Wednesday, April 6, 2011


(photo by Micael Elins for TIME).
A lot of people around the world seem to be nervous about radiation in their food. Radiation detectors are the latest hot item. They are not just being bought in Japan. There is also an active market in the U.S. - and, elsewhere. I read an article in the Business section of the New York Times today (my favorite daily read) that was talking about high-end restaurants in Manhattan, New York, using geiger counters to check the fish they buy- and every other item that enters the restaurant (I wonder if they advertises "radiation-free food?).

Frankly, I think people are exaggerating the risks. Yes, as I predicted, both radioactive iodine and cesium have been found in higher than normal levels in fish caught between the Fukushima power plant site and Tokyo. And yes, these unhealthy substances have also turned up in fairly high levels in some leafy greens, and in milk. This is just as I predicted. And yes, I bet we'll soon get reports about radiation-contamination of root vegetables in Japan (as the rains drive the radiation down into the soil), and then, of eggs and of meat.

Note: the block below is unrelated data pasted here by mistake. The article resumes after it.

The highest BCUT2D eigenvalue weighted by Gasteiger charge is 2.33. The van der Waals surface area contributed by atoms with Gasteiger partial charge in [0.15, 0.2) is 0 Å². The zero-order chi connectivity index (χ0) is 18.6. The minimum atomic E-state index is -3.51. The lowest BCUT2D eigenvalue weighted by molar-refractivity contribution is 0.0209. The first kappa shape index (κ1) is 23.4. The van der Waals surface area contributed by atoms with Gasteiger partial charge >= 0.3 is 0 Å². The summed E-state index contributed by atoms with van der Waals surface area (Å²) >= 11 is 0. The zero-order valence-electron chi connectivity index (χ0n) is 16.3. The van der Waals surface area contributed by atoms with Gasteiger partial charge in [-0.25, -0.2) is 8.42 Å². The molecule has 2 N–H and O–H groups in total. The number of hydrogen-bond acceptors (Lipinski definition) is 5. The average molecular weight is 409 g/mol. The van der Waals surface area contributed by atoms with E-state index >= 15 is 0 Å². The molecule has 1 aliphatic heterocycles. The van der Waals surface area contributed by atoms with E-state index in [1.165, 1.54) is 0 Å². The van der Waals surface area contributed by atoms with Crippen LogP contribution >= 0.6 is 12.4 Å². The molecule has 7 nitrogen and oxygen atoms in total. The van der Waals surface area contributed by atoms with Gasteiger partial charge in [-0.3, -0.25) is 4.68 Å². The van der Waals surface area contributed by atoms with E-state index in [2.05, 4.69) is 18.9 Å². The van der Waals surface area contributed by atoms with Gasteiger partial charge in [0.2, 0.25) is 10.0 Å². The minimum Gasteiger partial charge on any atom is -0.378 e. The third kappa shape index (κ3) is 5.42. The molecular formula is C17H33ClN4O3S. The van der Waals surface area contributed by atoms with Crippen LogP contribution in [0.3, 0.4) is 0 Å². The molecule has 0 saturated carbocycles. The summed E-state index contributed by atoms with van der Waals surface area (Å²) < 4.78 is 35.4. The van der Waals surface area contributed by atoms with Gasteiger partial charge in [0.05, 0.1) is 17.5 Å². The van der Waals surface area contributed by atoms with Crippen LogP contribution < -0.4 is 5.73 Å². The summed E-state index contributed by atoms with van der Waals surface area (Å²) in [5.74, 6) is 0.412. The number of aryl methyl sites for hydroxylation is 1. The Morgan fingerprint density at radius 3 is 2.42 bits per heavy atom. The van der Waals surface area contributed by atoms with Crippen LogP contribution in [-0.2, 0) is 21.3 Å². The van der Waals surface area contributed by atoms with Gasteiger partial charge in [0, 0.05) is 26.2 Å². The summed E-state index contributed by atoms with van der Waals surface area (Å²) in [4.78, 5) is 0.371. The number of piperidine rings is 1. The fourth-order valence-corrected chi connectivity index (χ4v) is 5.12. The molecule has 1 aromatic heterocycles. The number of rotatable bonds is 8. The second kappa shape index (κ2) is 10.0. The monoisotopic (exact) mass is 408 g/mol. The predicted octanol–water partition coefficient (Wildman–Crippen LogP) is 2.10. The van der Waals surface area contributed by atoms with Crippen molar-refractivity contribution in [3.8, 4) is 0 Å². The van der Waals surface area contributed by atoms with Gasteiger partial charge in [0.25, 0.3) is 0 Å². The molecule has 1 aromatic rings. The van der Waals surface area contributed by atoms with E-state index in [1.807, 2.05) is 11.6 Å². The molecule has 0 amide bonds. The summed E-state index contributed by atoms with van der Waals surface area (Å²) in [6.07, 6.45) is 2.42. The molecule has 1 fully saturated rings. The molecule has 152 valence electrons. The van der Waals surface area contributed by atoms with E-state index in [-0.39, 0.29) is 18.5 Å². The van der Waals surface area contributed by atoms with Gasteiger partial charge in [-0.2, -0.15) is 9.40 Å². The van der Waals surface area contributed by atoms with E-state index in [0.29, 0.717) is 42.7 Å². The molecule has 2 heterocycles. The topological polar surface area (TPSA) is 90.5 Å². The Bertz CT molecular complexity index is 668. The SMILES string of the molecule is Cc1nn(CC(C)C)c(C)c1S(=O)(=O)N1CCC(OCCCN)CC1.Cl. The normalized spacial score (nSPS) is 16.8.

But let's look at this in context. You have to regularly eat these food items for your health to be affected (although pregnant women and children have to be extra careful). One meal or a few meals are not going to hurt you. And if you are nervous, there are ways of detecting the presence of such radioisotopes, although it may cost you over a thousand dollars to buy a reliable radiation detector. Besides, governments all over the world are busily testing for radiation in foods imported from Japan, so maybe you can just leave it to them and save your money.

Let's compare this to some of the bacteria contaminating our food supply these days. OK - take a look at my earlier post about food contaminants in California. One meal with a hefty dose of Clostridium botulinum, Salmonella, or Listeria monocytogenes can be enough to make you seriously ill - and, can even be deadly. Yes certainly, in countries food such as the U.S. and Canada (and many others) testing for such bacteria is done by both the company and government to make sure that they won't turn up in your lunch or dinner. But believe me, it's not that simple. They'll only catch some of them (see the book for details on this).

So, what I am saying, is " Don't stress out about radiation in your food." Life - and food - is full of risks, and all said and done, radiation may not be the worst of them.


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